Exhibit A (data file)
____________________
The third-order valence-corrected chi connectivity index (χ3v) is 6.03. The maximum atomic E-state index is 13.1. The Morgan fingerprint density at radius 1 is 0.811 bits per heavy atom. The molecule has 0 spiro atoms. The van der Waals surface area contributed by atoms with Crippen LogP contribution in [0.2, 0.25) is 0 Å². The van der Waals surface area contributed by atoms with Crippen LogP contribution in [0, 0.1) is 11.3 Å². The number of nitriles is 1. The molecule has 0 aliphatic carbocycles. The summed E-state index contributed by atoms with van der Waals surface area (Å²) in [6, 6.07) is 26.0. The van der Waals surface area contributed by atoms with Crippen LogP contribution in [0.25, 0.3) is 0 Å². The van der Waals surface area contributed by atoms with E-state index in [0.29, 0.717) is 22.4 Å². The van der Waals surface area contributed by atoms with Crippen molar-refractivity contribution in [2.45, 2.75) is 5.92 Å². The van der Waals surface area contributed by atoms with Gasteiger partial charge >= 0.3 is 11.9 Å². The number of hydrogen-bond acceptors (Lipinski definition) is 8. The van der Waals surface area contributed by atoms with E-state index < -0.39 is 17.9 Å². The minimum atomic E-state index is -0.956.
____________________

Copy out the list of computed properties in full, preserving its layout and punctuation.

The third-order valence-corrected chi connectivity index (χ3v) is 6.03. The maximum atomic E-state index is 13.1. The Morgan fingerprint density at radius 1 is 0.811 bits per heavy atom. The molecule has 0 spiro atoms. The van der Waals surface area contributed by atoms with Crippen LogP contribution in [0.2, 0.25) is 0 Å². The van der Waals surface area contributed by atoms with Crippen LogP contribution in [0, 0.1) is 11.3 Å². The number of nitriles is 1. The molecule has 0 aliphatic carbocycles. The summed E-state index contributed by atoms with van der Waals surface area (Å²) in [6, 6.07) is 26.0. The van der Waals surface area contributed by atoms with Crippen LogP contribution in [0.25, 0.3) is 0 Å². The van der Waals surface area contributed by atoms with E-state index in [0.29, 0.717) is 22.4 Å². The van der Waals surface area contributed by atoms with Crippen molar-refractivity contribution in [2.45, 2.75) is 5.92 Å². The van der Waals surface area contributed by atoms with Gasteiger partial charge >= 0.3 is 11.9 Å². The number of hydrogen-bond acceptors (Lipinski definition) is 8. The van der Waals surface area contributed by atoms with E-state index < -0.39 is 17.9 Å². The minimum atomic E-state index is -0.956.